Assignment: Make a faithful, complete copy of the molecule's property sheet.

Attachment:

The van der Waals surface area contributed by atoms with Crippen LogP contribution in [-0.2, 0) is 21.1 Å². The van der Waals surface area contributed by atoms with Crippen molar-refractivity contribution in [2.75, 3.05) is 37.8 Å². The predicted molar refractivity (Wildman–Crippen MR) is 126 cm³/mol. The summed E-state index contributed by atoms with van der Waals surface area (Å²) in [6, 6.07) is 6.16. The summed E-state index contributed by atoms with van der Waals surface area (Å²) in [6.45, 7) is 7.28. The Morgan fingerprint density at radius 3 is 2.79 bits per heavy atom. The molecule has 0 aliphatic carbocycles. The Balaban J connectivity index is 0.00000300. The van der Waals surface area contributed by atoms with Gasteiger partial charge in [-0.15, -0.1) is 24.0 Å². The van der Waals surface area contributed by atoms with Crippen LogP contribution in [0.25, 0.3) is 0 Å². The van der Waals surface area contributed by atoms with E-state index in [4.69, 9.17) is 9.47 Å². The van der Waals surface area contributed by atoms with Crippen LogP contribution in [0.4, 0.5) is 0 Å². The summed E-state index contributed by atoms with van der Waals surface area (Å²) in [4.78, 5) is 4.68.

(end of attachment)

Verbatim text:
The van der Waals surface area contributed by atoms with Crippen LogP contribution in [-0.2, 0) is 21.1 Å². The van der Waals surface area contributed by atoms with Crippen molar-refractivity contribution in [2.75, 3.05) is 37.8 Å². The predicted molar refractivity (Wildman–Crippen MR) is 126 cm³/mol. The summed E-state index contributed by atoms with van der Waals surface area (Å²) in [6, 6.07) is 6.16. The summed E-state index contributed by atoms with van der Waals surface area (Å²) in [6.45, 7) is 7.28. The Morgan fingerprint density at radius 3 is 2.79 bits per heavy atom. The molecule has 0 aliphatic carbocycles. The Balaban J connectivity index is 0.00000300. The van der Waals surface area contributed by atoms with Gasteiger partial charge in [-0.15, -0.1) is 24.0 Å². The van der Waals surface area contributed by atoms with Crippen LogP contribution in [0.25, 0.3) is 0 Å². The van der Waals surface area contributed by atoms with E-state index in [4.69, 9.17) is 9.47 Å². The van der Waals surface area contributed by atoms with Crippen LogP contribution in [0.4, 0.5) is 0 Å². The summed E-state index contributed by atoms with van der Waals surface area (Å²) in [4.78, 5) is 4.68.